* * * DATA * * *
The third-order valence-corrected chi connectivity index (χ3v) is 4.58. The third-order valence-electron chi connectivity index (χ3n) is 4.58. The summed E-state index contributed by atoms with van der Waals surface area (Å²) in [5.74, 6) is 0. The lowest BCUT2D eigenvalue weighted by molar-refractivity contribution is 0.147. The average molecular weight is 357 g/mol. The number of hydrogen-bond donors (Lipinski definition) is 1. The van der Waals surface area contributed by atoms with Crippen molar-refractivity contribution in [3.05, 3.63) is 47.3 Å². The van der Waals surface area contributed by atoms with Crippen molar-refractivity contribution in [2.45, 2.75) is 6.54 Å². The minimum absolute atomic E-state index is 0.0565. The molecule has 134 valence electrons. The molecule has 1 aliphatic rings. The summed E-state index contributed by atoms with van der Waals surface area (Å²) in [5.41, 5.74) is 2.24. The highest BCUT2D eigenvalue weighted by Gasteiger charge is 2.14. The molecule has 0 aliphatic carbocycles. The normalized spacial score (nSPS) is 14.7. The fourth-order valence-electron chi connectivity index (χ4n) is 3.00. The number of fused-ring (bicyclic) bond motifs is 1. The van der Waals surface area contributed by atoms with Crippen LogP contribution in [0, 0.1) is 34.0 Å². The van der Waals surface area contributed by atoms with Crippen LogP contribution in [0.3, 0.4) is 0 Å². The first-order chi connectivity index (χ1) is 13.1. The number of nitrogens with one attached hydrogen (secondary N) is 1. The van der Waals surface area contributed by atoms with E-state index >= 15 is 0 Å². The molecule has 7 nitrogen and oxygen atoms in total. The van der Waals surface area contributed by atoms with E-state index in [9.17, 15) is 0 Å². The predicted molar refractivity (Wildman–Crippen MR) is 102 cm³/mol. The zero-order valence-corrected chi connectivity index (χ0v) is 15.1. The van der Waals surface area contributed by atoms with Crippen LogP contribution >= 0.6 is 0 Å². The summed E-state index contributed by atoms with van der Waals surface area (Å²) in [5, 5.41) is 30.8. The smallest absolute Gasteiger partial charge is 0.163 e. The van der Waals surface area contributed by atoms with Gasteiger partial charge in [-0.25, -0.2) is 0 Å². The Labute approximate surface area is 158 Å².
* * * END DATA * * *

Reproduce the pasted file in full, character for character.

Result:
The third-order valence-corrected chi connectivity index (χ3v) is 4.58. The third-order valence-electron chi connectivity index (χ3n) is 4.58. The summed E-state index contributed by atoms with van der Waals surface area (Å²) in [5.74, 6) is 0. The lowest BCUT2D eigenvalue weighted by molar-refractivity contribution is 0.147. The average molecular weight is 357 g/mol. The number of hydrogen-bond donors (Lipinski definition) is 1. The van der Waals surface area contributed by atoms with Crippen molar-refractivity contribution in [3.05, 3.63) is 47.3 Å². The van der Waals surface area contributed by atoms with Crippen molar-refractivity contribution in [2.45, 2.75) is 6.54 Å². The minimum absolute atomic E-state index is 0.0565. The molecule has 134 valence electrons. The molecule has 1 aliphatic rings. The summed E-state index contributed by atoms with van der Waals surface area (Å²) in [5.41, 5.74) is 2.24. The highest BCUT2D eigenvalue weighted by Gasteiger charge is 2.14. The molecule has 0 aliphatic carbocycles. The normalized spacial score (nSPS) is 14.7. The fourth-order valence-electron chi connectivity index (χ4n) is 3.00. The number of fused-ring (bicyclic) bond motifs is 1. The van der Waals surface area contributed by atoms with Crippen LogP contribution in [0, 0.1) is 34.0 Å². The van der Waals surface area contributed by atoms with Crippen LogP contribution in [0.3, 0.4) is 0 Å². The first-order chi connectivity index (χ1) is 13.1. The number of nitrogens with one attached hydrogen (secondary N) is 1. The van der Waals surface area contributed by atoms with E-state index >= 15 is 0 Å². The molecule has 7 nitrogen and oxygen atoms in total. The van der Waals surface area contributed by atoms with E-state index in [9.17, 15) is 0 Å². The predicted molar refractivity (Wildman–Crippen MR) is 102 cm³/mol. The zero-order valence-corrected chi connectivity index (χ0v) is 15.1. The van der Waals surface area contributed by atoms with Crippen LogP contribution >= 0.6 is 0 Å². The summed E-state index contributed by atoms with van der Waals surface area (Å²) in [5, 5.41) is 30.8. The smallest absolute Gasteiger partial charge is 0.163 e. The van der Waals surface area contributed by atoms with Gasteiger partial charge in [-0.25, -0.2) is 0 Å². The Labute approximate surface area is 158 Å².